Unlike most other professions, there are no qualifications required to become a professional salesman or woman: I find that very disappointing, and I am also deeply concerned that even the super-rich corporations who used to put their latest intakes on a solid two year program before letting them loose on an unsuspecting audience, now believe that around two weeks of product training is quite sufficient.
Why the change? In a word, “cost” Since the recent financial meltdown, investors have been crawling all over balance sheets, and any investment in staff development always appears as cost for which there is never any tangible evidence of a return.
Whereas replacing non-performing heads is always seen as an unavoidable investment. This in turn has led to a new “hire and fire” mentality, which actually, is incredibly short-sighted, and usually proves far more costly. It is a total cop-out, and simply highlights the fact that so many poor hiring decisions have been made in the first place.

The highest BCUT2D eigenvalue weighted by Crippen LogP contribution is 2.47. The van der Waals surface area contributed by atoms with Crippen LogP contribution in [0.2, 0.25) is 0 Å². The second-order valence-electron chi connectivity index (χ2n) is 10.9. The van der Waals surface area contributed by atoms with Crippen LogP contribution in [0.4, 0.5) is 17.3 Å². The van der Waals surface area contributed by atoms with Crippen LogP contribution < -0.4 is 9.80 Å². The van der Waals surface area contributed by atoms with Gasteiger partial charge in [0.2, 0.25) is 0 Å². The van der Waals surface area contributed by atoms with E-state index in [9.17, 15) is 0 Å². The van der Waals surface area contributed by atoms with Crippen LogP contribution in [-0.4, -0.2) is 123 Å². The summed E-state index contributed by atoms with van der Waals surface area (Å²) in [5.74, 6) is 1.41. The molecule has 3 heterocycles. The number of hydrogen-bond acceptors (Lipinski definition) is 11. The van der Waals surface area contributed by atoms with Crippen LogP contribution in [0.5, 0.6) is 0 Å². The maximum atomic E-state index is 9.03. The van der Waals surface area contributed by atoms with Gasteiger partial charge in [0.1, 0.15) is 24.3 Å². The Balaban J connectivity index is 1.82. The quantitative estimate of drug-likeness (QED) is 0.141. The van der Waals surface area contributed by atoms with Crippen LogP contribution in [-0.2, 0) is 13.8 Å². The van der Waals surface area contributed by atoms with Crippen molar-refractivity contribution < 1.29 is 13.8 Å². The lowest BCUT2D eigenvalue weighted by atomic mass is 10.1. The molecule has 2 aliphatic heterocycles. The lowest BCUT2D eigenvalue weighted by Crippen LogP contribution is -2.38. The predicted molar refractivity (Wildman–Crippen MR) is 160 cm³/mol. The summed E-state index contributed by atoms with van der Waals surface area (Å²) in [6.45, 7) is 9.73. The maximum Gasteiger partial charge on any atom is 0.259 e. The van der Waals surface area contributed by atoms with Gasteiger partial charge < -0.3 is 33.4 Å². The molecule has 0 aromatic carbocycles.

Make no mistake, as a sales leader, when one of our team fails, we fail.
The real answer, as I alluded to yesterday, is the decline in the quality of sales leadership. This is a role, which is now pivotal in every organization, whatever the size: I liken their importance to that of the QB on a football team – yes, that important. Which is why it is alarming to note that the average tenure of a sales manager today is just eighteen months.
So are there any companies out there still willing to invest to accumulate?
Very much so. Those companies who have implemented their own “academies” – including most of my clients – are reaping rich rewards. Turnover has been reduced to virtually nil; teams are happy, and feel valued; staff typically work longer hours, but are also working smarter, and they are totally committed.
None of that should come as a surprise to any of us. When a company demonstrates its commitment to its employees by investing back into them, those employees are anxious to repay that faith – it is a no-brainer and definitely win-win.
How about you, are you really valued by your company? Or are you one of the at least 80% of sales professionals who remain unqualified to do your job properly?